The Inequality and Policy Research Center (IPRC) and the UC Riverside School of Public Policy will be hosting a one-day conference addressing problems of Class and Inequality. Experts in the field of American politics will discuss how inequality intersects with politics, including voting, political participation, representation and policymaking.

Hosts: Melissa Rogers (CGU) and Benjamin Newman (University of California, Riverside)

Date: April 22, 2022
Location: Burkle Family Building Room 16, Claremont Graduate University

This is an in-person event that can be viewed remotely by Zoom.

For Zoom, register here

If you attend the conference in person, please fill out a Registration Form and the CGU Campus Visitor Registration Form in advance as well as review the CGU campus visiting protocol for the COVID-19 pandemic. The direct URL for the Campus Visitor Registration form is

Conference Program

FRIDAY, APRIL 22, 2022

9:30 am – 10 am
Check-in, Breakfast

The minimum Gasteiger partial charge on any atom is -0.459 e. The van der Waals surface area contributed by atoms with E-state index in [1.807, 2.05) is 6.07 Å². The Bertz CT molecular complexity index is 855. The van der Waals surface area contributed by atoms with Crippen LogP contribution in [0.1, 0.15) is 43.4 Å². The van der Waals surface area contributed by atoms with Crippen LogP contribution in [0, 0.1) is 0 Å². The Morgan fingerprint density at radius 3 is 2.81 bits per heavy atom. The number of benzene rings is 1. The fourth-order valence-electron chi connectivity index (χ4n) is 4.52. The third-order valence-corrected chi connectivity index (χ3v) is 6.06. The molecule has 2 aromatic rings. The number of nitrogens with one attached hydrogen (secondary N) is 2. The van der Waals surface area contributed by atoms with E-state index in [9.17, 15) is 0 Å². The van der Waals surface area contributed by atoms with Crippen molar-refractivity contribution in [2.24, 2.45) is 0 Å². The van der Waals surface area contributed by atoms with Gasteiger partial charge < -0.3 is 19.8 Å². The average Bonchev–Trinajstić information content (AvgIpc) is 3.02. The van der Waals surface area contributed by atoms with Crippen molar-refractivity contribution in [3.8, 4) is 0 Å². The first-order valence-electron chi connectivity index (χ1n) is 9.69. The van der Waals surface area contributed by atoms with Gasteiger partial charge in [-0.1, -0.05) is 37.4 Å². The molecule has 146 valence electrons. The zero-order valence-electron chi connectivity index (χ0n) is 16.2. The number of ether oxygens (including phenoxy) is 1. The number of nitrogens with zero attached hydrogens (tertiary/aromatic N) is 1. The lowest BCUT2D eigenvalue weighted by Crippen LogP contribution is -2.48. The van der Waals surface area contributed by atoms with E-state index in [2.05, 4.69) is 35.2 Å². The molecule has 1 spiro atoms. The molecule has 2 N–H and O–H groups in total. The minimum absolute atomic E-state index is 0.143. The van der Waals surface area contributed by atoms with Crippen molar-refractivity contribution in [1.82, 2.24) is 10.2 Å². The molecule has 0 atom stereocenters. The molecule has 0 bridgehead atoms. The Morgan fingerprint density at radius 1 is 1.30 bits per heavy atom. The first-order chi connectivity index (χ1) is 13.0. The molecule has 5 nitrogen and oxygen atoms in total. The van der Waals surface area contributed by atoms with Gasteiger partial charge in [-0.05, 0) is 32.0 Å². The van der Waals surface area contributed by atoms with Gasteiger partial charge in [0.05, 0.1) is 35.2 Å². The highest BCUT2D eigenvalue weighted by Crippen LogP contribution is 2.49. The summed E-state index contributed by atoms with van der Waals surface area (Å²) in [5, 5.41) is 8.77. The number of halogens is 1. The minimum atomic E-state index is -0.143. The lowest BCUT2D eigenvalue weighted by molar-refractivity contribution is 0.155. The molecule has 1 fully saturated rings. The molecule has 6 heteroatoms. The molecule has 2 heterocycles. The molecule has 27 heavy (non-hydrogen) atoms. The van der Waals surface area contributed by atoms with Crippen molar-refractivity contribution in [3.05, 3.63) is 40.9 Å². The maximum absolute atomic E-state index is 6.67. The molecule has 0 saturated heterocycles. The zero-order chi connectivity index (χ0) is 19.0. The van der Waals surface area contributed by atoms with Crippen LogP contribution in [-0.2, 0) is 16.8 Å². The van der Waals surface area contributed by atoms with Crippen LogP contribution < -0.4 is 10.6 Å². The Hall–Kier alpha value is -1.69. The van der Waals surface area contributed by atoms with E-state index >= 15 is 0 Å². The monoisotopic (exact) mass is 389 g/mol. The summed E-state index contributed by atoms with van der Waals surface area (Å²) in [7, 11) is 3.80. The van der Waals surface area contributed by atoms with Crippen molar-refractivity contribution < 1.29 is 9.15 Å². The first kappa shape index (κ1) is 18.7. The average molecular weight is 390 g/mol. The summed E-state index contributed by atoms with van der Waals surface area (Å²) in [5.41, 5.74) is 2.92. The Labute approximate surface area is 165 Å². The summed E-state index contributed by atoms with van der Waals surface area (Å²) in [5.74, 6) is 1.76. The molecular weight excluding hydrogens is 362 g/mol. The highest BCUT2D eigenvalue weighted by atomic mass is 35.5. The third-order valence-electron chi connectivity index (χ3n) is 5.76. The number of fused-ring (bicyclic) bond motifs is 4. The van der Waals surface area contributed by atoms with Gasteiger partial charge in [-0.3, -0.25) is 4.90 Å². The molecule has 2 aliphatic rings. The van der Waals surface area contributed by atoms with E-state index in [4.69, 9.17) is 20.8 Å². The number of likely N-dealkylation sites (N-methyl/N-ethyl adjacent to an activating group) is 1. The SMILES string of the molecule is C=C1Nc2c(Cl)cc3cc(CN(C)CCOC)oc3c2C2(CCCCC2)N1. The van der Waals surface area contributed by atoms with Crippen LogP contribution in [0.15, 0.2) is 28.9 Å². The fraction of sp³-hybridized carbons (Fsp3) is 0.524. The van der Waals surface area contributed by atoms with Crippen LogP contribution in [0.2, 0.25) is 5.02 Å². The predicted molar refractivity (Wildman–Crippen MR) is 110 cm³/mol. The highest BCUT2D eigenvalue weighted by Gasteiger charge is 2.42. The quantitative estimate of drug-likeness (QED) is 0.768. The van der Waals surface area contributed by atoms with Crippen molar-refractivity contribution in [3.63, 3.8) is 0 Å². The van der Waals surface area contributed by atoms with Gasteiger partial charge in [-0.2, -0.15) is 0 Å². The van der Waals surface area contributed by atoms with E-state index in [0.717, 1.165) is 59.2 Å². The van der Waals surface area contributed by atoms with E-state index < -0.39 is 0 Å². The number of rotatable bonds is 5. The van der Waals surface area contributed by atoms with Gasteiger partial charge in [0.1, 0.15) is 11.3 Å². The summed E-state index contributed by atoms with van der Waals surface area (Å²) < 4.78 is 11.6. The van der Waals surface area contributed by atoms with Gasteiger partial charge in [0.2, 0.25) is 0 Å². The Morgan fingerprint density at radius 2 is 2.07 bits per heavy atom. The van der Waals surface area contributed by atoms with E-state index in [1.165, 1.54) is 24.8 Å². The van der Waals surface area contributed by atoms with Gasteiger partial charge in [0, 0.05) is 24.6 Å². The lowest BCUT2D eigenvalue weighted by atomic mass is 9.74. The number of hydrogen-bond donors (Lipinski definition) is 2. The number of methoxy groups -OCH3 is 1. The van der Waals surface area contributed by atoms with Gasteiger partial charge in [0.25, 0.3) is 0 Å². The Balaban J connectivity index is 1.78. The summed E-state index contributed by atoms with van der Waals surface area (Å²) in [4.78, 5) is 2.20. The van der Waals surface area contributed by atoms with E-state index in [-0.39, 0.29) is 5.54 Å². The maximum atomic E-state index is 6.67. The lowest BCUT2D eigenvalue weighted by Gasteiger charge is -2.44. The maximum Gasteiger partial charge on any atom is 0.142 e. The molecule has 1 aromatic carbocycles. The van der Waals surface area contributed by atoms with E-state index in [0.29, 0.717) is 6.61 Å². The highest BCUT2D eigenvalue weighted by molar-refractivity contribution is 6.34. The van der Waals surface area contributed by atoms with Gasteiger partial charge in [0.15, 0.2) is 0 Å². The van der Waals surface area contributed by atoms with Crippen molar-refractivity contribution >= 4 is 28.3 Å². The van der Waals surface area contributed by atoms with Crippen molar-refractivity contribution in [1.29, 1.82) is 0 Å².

10 am – 10:15 am
Introduction to Conference: Co-hosts Melissa Rogers (IPRC) and Ben Newman (UC Riverside School of Public Policy)

10:15 am – 11:00 am
Nick Carnes (Duke University) – Why the Rich Govern: New Data on Working Class Officeholding in the World’s Democracies

11:05 am – 11:30 am
Dan Thompson (UCLA) – Who Becomes a Member of Congress? Evidence from De-Anonymized Census Data

11:35 am – 12 pm
Kris-Stella Trump (University of Memphis) – Who Is Rich? (Attempts At) Asking Reasonable Survey Questions about Economic Inequality

12:05 pm – 12:30 pm
William Franko (West Virginia University) – Class Politics in the United States: Unions, Policy Attitudes, and Voting

12:30 pm – 1:15 pm

1:15 pm – 2:00 pm
Eunji Kim (Vanderbilt University) – The American Mirage: How the Media Upholds Meritocracy in an Age of Inequality

2:05 pm – 2:30 pm
Ariel White (MIT) – More Money, More Turnout? Minimum Wage Increases and Voting

2:35 pm – 3 pm
Sean Diament (Swarthmore College, Zoom) – Rhetorical Construction and Division of the Poor in Congress, 1933-1946

3 pm – 3:15 pm
Coffee break

3:15 pm – 3:40 pm
Elizabeth Mitchell Elder (Princeton University) – The Long-Term Effects of Neighborhood Context on Political Behavior: Re-Evaluating the Impact of the Moving to Opportunity Experiment

3:45 pm – 4:30 pm
Amber Wichowsky (Marquette University) and Meghan Condon (Loyola Chicago) – The Economic Other: Inequality in the American Political Imagination